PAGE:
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White King's Pawn
There was an ice storm one winter and it knocked the electricity out for a week. My wife, being a woman who was used to comfort, decided that she would live at a hotel two towns over while the electric company worked out their problems. I, on the other hand, felt it necessary to stay at our country abode and brave the blackout. I made a fire in the fireplace and collected a bucket of snow in which to cool my scotch. The local high school, where I worked as a mathematics teacher, was shut down the entire week giving me the freedom to relax as I pleased. After exhausting my 'to read' book collection and shoveling all the snow my strength could handle, I set up the chess set my grandfather gave me when I turned eighteen. For hours I acted as both battalions, black taking white and white taking black, until I could no longer muster the interest to go on. Moments after I had conceded to myself a knock rung out at my door. It was a man who worked for the electric company come to check on my status.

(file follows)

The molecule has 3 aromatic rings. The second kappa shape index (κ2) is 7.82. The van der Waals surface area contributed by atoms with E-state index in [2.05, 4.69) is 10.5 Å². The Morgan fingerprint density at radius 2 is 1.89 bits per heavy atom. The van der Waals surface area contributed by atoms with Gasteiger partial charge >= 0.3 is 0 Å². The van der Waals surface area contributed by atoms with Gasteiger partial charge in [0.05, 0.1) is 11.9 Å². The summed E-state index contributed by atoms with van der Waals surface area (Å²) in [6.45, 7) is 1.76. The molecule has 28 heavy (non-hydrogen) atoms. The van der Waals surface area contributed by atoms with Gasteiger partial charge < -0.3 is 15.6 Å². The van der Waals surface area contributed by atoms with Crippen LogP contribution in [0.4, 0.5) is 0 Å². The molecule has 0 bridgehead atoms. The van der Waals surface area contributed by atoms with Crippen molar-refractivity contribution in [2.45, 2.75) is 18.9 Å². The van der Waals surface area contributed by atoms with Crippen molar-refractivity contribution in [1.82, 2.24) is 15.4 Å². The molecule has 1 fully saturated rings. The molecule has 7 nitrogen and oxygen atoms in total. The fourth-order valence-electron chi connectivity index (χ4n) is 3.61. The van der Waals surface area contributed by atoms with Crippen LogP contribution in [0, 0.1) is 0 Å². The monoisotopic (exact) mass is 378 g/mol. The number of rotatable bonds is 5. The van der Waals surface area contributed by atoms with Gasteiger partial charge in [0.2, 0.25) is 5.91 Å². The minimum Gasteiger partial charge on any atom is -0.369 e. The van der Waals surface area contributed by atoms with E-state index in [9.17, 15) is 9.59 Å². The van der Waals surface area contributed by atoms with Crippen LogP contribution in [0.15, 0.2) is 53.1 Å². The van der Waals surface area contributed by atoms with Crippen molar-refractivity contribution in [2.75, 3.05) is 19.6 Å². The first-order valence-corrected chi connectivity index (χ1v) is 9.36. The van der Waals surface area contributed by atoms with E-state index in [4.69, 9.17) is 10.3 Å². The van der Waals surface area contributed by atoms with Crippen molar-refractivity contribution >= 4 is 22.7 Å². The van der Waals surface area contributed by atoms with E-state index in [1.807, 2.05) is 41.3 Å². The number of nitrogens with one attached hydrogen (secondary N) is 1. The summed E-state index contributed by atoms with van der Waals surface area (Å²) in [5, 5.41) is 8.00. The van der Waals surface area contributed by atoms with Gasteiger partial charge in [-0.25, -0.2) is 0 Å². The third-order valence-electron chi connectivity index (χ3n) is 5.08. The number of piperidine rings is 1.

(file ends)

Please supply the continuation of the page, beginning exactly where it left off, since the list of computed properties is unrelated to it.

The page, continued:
"Are you still without power," he said.
"Sure am," I said.
"We're working on it. It seems the storm knocked a bunch of lines down. I'm surprised you're still here, it being so cold and all."
"I've got a fire, it's not bad," I said. "I'm just playing chess."
"My wife left me."
"I'm sorry to hear that. Was she a decent chess player?"
"Not really," I said. "She would always bring her queen out as soon as she could. I hated that."
"My wife does that, too," he said. "I tell her she should wait until middle game but she doesn't care."
"Mine's too stubborn to listen to me," I said.
"Middle game, I tell her, middle game."
"Do you want to play?"
"No. Give us a few hours or a few days, we'll have the power back on. Good luck with your game, buddy," he said as he walked down my steps and to his truck.
I shut the door and walked back to my chess set and my scotch. I sat down, moved white king's pawn two spaces up to begin a new game, and put the opening of the scotch bottle to my lips. And then I passed out and fell to the floor.
Later, when I awoke, the power was on and my wife was standing above me. I tried to open my mouth but she beat me to the first words.
"Stop pretending to be your grandfather, Larry," she said. "I don't want to clean up any more messes than I already have to."